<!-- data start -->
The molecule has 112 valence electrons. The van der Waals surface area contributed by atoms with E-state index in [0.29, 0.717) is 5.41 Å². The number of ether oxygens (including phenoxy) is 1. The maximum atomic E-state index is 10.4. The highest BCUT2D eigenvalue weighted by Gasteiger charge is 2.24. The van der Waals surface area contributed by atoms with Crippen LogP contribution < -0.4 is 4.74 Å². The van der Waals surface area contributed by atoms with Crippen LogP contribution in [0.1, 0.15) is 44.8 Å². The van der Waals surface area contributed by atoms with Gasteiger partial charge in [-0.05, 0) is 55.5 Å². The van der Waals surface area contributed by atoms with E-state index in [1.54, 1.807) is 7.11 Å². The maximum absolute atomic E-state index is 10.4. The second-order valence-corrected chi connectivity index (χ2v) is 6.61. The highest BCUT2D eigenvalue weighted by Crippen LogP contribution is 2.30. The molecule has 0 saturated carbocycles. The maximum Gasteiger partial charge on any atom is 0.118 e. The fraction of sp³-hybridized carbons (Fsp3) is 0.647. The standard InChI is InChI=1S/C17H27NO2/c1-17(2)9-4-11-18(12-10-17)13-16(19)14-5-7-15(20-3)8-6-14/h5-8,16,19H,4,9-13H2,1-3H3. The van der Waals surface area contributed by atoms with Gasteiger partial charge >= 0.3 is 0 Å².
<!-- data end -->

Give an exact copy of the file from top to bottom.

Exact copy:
The molecule has 112 valence electrons. The van der Waals surface area contributed by atoms with E-state index in [0.29, 0.717) is 5.41 Å². The number of ether oxygens (including phenoxy) is 1. The maximum atomic E-state index is 10.4. The highest BCUT2D eigenvalue weighted by Gasteiger charge is 2.24. The van der Waals surface area contributed by atoms with Crippen LogP contribution < -0.4 is 4.74 Å². The van der Waals surface area contributed by atoms with Crippen LogP contribution in [0.1, 0.15) is 44.8 Å². The van der Waals surface area contributed by atoms with Gasteiger partial charge in [-0.05, 0) is 55.5 Å². The van der Waals surface area contributed by atoms with E-state index in [1.54, 1.807) is 7.11 Å². The maximum absolute atomic E-state index is 10.4. The second-order valence-corrected chi connectivity index (χ2v) is 6.61. The highest BCUT2D eigenvalue weighted by Crippen LogP contribution is 2.30. The molecule has 0 saturated carbocycles. The maximum Gasteiger partial charge on any atom is 0.118 e. The fraction of sp³-hybridized carbons (Fsp3) is 0.647. The standard InChI is InChI=1S/C17H27NO2/c1-17(2)9-4-11-18(12-10-17)13-16(19)14-5-7-15(20-3)8-6-14/h5-8,16,19H,4,9-13H2,1-3H3. The van der Waals surface area contributed by atoms with Gasteiger partial charge >= 0.3 is 0 Å².